Throughout my life, I’ve had opportunities to visit many of the forts along our Gulf of Mexico and Atlantic Coasts. It’s not a particular interest of mine, and rarely has it been something I consciously chose to do. My parents took me as a child. Then in adolescence and adulthood, I happened to go along with others who wanted to visit them. My attitude has been, “Ho, hum. You’ve seen one fort, you’ve seen them all.”
Two things have gotten my attention lately that made me think again about the forts on our coastlines. First, is the plan to mitigate Covid-19. We’re staying at home. We hope this keeps us safe from the unseen pestilence floating around beyond our property lines. Our leaders have used language identifying this as a battle against a fierce enemy, so our homes have become a fortress of protection. When we do go out, we’ve extended our personal space to a six foot radius, and it’s recommended that we wear protective gloves and masks.
Second, last week, J.D. Wininger’s blog post from “Around the Cross Dubya” ( https://jdwininger.com/2020/04/08/bull-strong-and-horse-high/ ) was about fences on his ranch needing to be bull strong and horse high. After a little lesson on fencing – not the sport, he compared it to having faith boundaries. As God protects him from the temptations of the world, growing in faith is an internal change process. So, our faith fence needs to be double-sided, “sin strong and temptation high.”
All these ideas go against our cultural drift toward open minds, open morals, open borders, and open personal boundaries. But there’s always a war going on. We wage literal military campaigns around the world. There was the war on poverty and the war on drugs. There are battles between ideologies and power struggles between parties.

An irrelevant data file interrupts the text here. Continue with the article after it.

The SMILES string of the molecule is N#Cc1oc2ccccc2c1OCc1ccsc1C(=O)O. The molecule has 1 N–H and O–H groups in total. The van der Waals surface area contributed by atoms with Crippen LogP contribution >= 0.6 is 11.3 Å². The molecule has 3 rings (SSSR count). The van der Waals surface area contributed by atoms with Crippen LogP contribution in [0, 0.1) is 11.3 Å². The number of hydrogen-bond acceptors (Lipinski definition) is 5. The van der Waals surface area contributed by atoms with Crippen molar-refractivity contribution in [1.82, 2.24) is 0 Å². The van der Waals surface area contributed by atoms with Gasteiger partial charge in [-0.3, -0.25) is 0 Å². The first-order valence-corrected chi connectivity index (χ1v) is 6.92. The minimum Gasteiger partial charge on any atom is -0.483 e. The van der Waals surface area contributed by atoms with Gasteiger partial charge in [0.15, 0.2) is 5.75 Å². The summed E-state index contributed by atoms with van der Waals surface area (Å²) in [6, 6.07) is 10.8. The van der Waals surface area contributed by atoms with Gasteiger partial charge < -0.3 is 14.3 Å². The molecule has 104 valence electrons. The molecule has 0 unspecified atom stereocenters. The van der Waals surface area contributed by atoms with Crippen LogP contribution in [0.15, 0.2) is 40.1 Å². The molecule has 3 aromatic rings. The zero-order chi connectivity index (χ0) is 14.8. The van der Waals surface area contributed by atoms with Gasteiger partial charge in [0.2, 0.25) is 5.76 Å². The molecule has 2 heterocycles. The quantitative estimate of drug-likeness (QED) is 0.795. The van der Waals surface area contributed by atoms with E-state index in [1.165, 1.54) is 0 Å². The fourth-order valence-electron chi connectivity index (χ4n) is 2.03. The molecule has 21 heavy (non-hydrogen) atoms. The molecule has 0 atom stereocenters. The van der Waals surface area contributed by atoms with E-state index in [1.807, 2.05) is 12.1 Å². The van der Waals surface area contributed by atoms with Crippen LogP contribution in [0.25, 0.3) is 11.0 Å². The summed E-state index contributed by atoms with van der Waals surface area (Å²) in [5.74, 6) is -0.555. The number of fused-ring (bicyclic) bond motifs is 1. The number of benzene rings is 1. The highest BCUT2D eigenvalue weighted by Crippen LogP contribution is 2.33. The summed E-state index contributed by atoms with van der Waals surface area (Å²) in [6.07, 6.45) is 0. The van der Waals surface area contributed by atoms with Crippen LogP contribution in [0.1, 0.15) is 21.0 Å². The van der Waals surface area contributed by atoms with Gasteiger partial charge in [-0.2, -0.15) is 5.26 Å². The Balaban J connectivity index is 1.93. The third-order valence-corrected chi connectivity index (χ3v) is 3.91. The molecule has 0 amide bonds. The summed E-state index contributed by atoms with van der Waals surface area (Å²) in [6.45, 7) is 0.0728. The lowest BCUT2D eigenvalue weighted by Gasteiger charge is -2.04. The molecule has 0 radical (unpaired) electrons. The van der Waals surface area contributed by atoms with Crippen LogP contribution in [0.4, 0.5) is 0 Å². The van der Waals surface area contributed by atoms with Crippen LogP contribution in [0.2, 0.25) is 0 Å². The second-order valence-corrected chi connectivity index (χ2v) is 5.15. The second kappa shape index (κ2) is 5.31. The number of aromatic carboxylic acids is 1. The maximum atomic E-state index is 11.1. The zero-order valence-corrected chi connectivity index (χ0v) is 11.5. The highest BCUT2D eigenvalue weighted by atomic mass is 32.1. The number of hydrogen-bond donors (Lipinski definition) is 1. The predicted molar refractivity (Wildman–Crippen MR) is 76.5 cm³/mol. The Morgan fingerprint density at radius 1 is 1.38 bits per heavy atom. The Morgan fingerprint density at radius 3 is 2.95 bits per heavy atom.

Early settlers in this country quickly took measures to protect themselves, their families, and their homes. They built many inland forts, but our coastlines were dotted with fortresses as well.
When we put up a privacy fence around our backyard, a friend of ours called our property, “Fort Rogers.”
I thought of dogs who feel safe in their crates, and children who enjoy building forts of blankets and couch cushions in the living room.
Then I thought of the castles of Europe and the British Isles. These huge homes were complex fortresses. I thought of Hadrian’s Wall in the UK and the Great Wall of China. I recalled that there have been many walled cities throughout history. Self-preservation is a strong human instinct.
I remembered Jerusalem, whose walls were rebuilt by Nehemiah and the returning exiles from Babylon. Then I thought of David who found a way to breach the walls of the Jebusites and take possession of the city that became his – the walled City of David which became Jerusalem.
This same David wrote the verses in Psalm 91 that we are hearing so often during the spread of this virus:
I will say to the LORD, “My refuge and my fortress, my God, in whom I trust.” For he will deliver you from the snare of the fowler and from the deadly pestilence. Psalm 91:2-3
He also wrote:
The LORD is my rock and my fortress and my deliverer, my God, my rock, in whom I take refuge, my shield, and the horn of my salvation, my stronghold. Psalm 18:2
Incline your ear to me; rescue me speedily! Be a rock of refuge for me, a strong fortress to save me! For you are my rock and my fortress, and for your name’s sake you lead me and guide me; Psalm 31:2-3
I could list many other scriptures that carry out this same idea.
I know the Apostle Paul is quoting a pagan Greek poet when he said:
for “‘In him we live and move and have our being’; – Acts 17:28
But the truth is there. In the Lord Almighty, we do live and move and have our being. Somehow, we live in Him. He is our strong tower. He is our castle. He is our fort. He is our protector and deliverer.
Don’t you love Him? I’m so thankful that He has defined the boundaries, built the walls, and instructed us about them in His Word. That gives us hope. We can feel safe and secure in Him, no matter what battle rages outside.